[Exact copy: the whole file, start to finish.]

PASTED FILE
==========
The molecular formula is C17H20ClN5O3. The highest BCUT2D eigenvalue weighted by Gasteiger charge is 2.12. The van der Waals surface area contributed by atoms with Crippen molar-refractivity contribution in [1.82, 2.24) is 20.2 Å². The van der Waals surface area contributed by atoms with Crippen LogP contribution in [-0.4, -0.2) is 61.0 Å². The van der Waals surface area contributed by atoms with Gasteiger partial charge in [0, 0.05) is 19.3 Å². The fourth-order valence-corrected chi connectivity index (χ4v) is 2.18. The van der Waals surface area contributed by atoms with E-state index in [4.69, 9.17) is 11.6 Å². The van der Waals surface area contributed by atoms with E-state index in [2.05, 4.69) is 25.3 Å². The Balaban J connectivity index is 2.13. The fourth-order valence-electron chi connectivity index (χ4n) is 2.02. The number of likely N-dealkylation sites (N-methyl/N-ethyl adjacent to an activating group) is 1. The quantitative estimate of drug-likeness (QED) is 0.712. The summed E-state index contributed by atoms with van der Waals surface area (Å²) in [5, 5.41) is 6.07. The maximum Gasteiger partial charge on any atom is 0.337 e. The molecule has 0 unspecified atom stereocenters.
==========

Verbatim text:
The molecular formula is C17H20ClN5O3. The highest BCUT2D eigenvalue weighted by Gasteiger charge is 2.12. The van der Waals surface area contributed by atoms with Crippen molar-refractivity contribution in [1.82, 2.24) is 20.2 Å². The van der Waals surface area contributed by atoms with Crippen LogP contribution in [-0.4, -0.2) is 61.0 Å². The van der Waals surface area contributed by atoms with Gasteiger partial charge in [0, 0.05) is 19.3 Å². The fourth-order valence-corrected chi connectivity index (χ4v) is 2.18. The van der Waals surface area contributed by atoms with E-state index in [4.69, 9.17) is 11.6 Å². The van der Waals surface area contributed by atoms with E-state index in [2.05, 4.69) is 25.3 Å². The Balaban J connectivity index is 2.13. The fourth-order valence-electron chi connectivity index (χ4n) is 2.02. The number of likely N-dealkylation sites (N-methyl/N-ethyl adjacent to an activating group) is 1. The quantitative estimate of drug-likeness (QED) is 0.712. The summed E-state index contributed by atoms with van der Waals surface area (Å²) in [5, 5.41) is 6.07. The maximum Gasteiger partial charge on any atom is 0.337 e. The molecule has 0 unspecified atom stereocenters.